A friend of mine, (a member of a denomination), made the statement about an area denomination’s revival: “I’d love to get over and hear _______ this week; he’s a real comedian.” While we are not surprised to hear such coming from today’s religious landscape, this sentiment has found its way into the Lord’s church. A sister in Christ, speaking about the ongoing Gospel Meeting at her home congregation, made the following comment about the previous night’s assembly and the speaker. “I never laughed so hard in all my life.” Hardly a ringing endorsement for those who still want to hear the gospel in a Gospel Meeting. I have heard “brother Comedian” preach, and he is more than capable of preaching excellent and insightful messages from God’s word. However, it is obvious that he is also overly concerned by making sure his audience gets a good laugh at the start, and perhaps several times throughout the evening.
What a contract to what we find in the Bible! When Peter began his sermon at Pentecost, he did not begin with, “These men are not drunken as ye suppose, but before I get to that, let me tell you a funny one I heard on the way to the Temple last week. ”Sadly, because we live in an entertainment saturated society, we fail to see and appreciate the true purpose of preaching and worship in general.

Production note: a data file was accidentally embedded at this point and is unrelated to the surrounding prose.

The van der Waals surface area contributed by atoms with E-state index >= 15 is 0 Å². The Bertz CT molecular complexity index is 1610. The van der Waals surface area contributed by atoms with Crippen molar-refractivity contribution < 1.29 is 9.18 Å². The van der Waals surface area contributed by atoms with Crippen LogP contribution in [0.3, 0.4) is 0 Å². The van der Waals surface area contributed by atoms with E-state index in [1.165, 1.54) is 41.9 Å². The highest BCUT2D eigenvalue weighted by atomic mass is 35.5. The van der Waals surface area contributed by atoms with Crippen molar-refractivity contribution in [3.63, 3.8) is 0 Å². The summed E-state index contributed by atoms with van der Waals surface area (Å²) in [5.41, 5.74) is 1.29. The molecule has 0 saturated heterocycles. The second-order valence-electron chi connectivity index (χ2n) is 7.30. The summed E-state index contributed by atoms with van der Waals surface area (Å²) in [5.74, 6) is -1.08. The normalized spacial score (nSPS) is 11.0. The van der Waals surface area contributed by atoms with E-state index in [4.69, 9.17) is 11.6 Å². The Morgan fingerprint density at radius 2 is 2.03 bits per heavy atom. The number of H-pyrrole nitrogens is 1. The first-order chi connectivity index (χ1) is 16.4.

Consider just a few of the great statements we find in the New Testament in regard to people and their attitudes toward preaching. In Acts 10, when Peter went to Cornelius’ house, Cornelius said to him, “Now therefore we are all present before God, tho hear all the things commanded you by God’ (v 33). Note how Cornelius involved the presence of God as being part and parcel of Peter’s preaching.
In Acts 13, Paul and Barnabas preached to the Jews of Antioch of Pisidia, telling them that forgiveness of sins and justification could only come through Jesus. Hearing these things, the Gentiles begged that “these words might be preached to them the next Sabbath? (v42). In verse 44 we read that “on the next Sabbath almost the whole city came together to hear the word of God.” The apostles were not on some comedy tour. They had a mission, and the only way to fulfill that mission was to boldly proclaim the work of God.
Concerning his own preaching, both in presentation and reception, is to make sure that every sermon is filled with “thus saith the Lord.” Illustrations can be helpful, but a gospel sermon is not a collection of stories with a scripture or two attached to it to make it “biblical.” Humor can also have its place, but the pulpit is not a place for continual joke telling or humorous stories. Jesus used hyperbole in Mathew 7:1-5, and I believe there is a humorous angle to His barb, but he didn’t leave his audience in stitches with it.
Second, Bible preaching should be judged by its content, and not by the delivery of the persona of the one delivering it. Certainly some preachers are easier to listen to than others, but the effectiveness of a sermon lies in its content and applications.
Third, our own motives to hear preaching must be pure. It must be our goal to drink deeply at God’s wellspring of life, which leads to life everlasting. (John 4:14).